The White Witch of Rose Hall
Annie Mae Paterson, a beautiful 18-year-old spitfire measuring only 4' 11" tall, arrived at the Rose Hall Great House near Montego Bay on March 28, 1820, to take up residence with her new husband, the Honorable John Rose Palmer. The house was said to affect her badly from the moment she entered it. Born in 1802 in England of half-English, half-Irish stock, she had moved to Haiti with her merchant parents when she was 10. When they died soon after from yellow fever, she was adopted by her Haitian nanny, who was rumored to be a voodoo priestess who educated her young charge in the arts of the occult. When the nanny died, the young white woman came to Jamaica, husband-hunting.
Several months after her marriage, when her husband discovered her affair with a young slave, he is said to have beaten her with a riding whip. John Palmer died that night. Before long, rumors were swirling that his young wife had poisoned his coffee.
With her husband buried, Annie Palmer began a reign of terror at Rose Hall. Fearing her slave lover might blackmail her, she watched from the back of a black horse while he was securely tied, gagged, and flogged to death. Legend says that she then began to drift into liaison after liaison with one slave after another. But she was fickle: When her lovers bored her, she had them killed.
Partly because of her training in the occult arts during a childhood spent in Haiti, her servants called her the "Obeah (voodoo) woman," the daughter of the devil, and "the White Witch of Rose Hall."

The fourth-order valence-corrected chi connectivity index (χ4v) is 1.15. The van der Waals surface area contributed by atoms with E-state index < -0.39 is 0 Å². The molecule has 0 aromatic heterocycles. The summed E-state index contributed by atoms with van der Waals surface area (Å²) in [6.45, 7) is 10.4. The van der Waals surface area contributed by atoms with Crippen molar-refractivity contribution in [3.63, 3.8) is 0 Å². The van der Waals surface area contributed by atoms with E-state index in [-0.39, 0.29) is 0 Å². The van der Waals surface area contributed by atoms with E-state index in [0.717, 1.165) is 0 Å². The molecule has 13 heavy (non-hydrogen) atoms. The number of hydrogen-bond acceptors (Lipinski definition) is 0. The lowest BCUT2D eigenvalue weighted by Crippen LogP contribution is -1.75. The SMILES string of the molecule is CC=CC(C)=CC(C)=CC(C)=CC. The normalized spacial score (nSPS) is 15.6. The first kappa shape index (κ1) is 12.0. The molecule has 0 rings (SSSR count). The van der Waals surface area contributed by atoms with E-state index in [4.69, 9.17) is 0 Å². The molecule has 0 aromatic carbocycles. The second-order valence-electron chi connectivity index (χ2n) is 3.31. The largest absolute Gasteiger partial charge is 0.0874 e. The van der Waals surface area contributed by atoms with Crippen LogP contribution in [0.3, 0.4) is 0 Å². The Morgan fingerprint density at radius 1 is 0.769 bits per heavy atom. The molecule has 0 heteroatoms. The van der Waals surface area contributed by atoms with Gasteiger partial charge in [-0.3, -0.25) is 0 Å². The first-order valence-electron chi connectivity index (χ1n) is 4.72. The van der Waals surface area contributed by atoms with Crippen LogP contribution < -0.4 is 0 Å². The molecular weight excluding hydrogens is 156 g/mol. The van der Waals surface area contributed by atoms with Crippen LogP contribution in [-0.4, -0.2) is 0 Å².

Although some scholars claim that they can produce no evidence of this legendary figure's cruelty or even of her debauchery, her story has been the subject of countless paperback Gothic novels.
When Ms. Palmer was found strangled in her bed in 1831, evidence surfaced that the murderer was Takoo, a freed slave seeking vengeance for a curse that Annie -- in a fit of jealous rage -- had placed on his beloved granddaughter, which had caused that granddaughter "to wither and die." Her household servants, as well as the overseer of her plantation, Ashman, who recorded most of the grisly events in his diary, just wanted her buried as soon as possible in the deepest hole they could dig. Fearing her return from the dead, the household servants hastily burned most of her possessions, fearing that they were permeated with remnants of her spirit. Evidence of the building being haunted grew stronger as a succession of tragedies befell most of the subsequent owners.
In Her Footsteps: Annie [also Annee] Palmer (ca. 1804-1833) -- Few would want to follow in the debauched footsteps of one of Jamaica's most infamous women, "the white witch of Rose Hall," a cruel mistress and the subject of countless Gothic novels.
- Accomplishments: One doesn't know for sure, but Annie is said to have poisoned her first husband, strangled her second, and stabbed the unlucky third. An odd lover or two along the way met similar fates.
- Residence: Rose Hall, outside Montego Bay, once one of the most luxurious great houses of Jamaica.
- Resting Place: She reportedly lies in a troubled sleep at Rose Hall, after having been mysteriously strangled to death.
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